The ability to imagine a different future for the Church and her institutions,
in keeping with the mission she has received,
depends largely on the decision to initiate processes of listening, dialogue,
and community discernment,
in which each and every person can participate and contribute (n. 9).
This is no denial of the past; rather, it is an opening to the future. As disciples we follow Christ today—we seek to live as he lives in this day, and we follow him into the future he opens up before us and for us. Yesterday is not the horizon of the Christian. Tomorrow is the horizon of the person of faith. This is not a flight from the past; rather it is an embrace of the present, but a present which is not confined to itself, but a present which is open to change, open to other ways of living, open to “a different future.” (see Preparatory Document, n.9, above): “Today, you will be with me in Paradise,” (Luke 23:43) as we heard in last Sunday’s Gospel. To be clothed in Christ is to embrace the present in the conviction that we are not conscribed by what we had been up to now.
At this Mass, in which the sacramental priesthood is the focus, it is important to address a word to priests about their vital role as leaders, and their specific ministerial identity in this process. While it is the responsibility, and indeed the joy of all God’s people to proclaim the gospel, it is vital in the journey towards the Synod, that “the ordained ministers’ special charism to serve, sanctify and animate the People of God… come to the fore in a new way” (Letter of Cardinal Grech and Archbishop You Heung sik to Priests, 19 March 2022).
It would be a mistake to think of this as yet another task, yet one more thing to do. It is better considered as a renewed way of living our priesthood in a new time. Let me put one aspect of this before you: our ministerial experience, and the knowledge of our people we have from journeying with them. This experience and this knowledge permit us to be servants of “mutual listening and mutual acceptance.” Rather than looking for immediate results, let us come to see that deep dialogue and honest encounters are of great value in society and in our Church. They will bear wholesome fruit in due course. However, they need the voice of experience, and the horizon of those who have no self-interest, the horizon of those who have been called to serve. As Cardinal Grech put it in the letter to Priests ahead of the Synod, “wherever we listen deeply to each other, learn from each other, value the gifts of others, help each other and make decisions together, there is already synodality in action.”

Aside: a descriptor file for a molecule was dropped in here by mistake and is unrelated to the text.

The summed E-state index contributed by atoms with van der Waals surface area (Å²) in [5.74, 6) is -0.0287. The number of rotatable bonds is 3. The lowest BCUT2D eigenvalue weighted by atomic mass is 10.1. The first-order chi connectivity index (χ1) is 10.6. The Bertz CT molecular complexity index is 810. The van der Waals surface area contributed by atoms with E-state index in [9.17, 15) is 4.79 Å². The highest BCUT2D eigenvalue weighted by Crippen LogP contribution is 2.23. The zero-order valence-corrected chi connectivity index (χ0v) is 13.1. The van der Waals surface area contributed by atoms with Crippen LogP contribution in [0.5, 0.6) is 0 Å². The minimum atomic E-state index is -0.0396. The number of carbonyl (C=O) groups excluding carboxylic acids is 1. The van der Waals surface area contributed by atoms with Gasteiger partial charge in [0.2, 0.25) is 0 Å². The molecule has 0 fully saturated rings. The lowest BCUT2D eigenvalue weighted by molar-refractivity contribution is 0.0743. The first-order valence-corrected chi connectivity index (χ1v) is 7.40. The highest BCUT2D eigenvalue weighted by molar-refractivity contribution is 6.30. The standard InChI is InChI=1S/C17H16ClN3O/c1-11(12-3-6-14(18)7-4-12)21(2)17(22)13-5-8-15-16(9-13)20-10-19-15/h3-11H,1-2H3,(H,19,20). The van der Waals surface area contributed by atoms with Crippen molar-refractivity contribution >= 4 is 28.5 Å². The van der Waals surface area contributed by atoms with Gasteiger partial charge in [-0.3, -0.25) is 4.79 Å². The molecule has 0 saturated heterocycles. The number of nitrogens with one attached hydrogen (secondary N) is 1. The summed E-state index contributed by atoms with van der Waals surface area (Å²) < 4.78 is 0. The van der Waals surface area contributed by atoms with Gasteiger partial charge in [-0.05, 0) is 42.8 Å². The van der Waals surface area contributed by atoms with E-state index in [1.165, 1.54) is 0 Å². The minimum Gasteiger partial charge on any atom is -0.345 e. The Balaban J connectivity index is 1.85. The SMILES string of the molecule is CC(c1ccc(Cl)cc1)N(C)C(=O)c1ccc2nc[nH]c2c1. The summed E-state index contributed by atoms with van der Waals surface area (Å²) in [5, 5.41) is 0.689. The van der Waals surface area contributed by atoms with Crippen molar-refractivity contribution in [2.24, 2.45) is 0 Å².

“The purpose of the Synod … is not to produce documents, but ‘to plant dreams, draw forth prophecies and visions, allow hope to flourish, inspire trust, bind up wounds, weave together relationships, awaken a dawn of hope, learn from one another, and create a bright resourcefulness that will enlighten minds, warm hearts, give strength to our hands’” (n. 32). Simply put, we cannot do Synod by questionnaire. Nor can we “do the Synod” on our own! On the threshold of the Paschal Triduum, let us make our own its way of living: all Christ could do was lay down his life. “Father into your hands I commend my Spirit” (Luke 23:46) was both his prayer and the summation of his life. Nailed to the cross, constrained by weakness, he could do no more than entrust his mission into his Father’s hands. And his Father did not fail him. He rescued him and his mission from “the realm of darkness” (Luke 22:53) and brought what he ‘had begun in Christ to completion’ (see the Rite of Ordination). In our prayer, day-in-day-out, may we never cease to place our mission and our lives in God’s hands.
At this Chrism Mass, as we renew our priestly commitment, and bless the Holy Oils we will use to bring strength and healing, consolation and hope to our people, may Christ the Priest, renew our hearts, and deepen our faith, and send his Spirit to fill our heart with the warmth of his love.
+ Dermot Farrell
Notes to editors:
- Archbishop Dermot Farrell is Archbishop of Dublin. This homily was preached at the Annual Chrism MAss which was celebrated in Saint Mary’s Pro-Cathedral, Dublin on Wednesday 13 April 2022.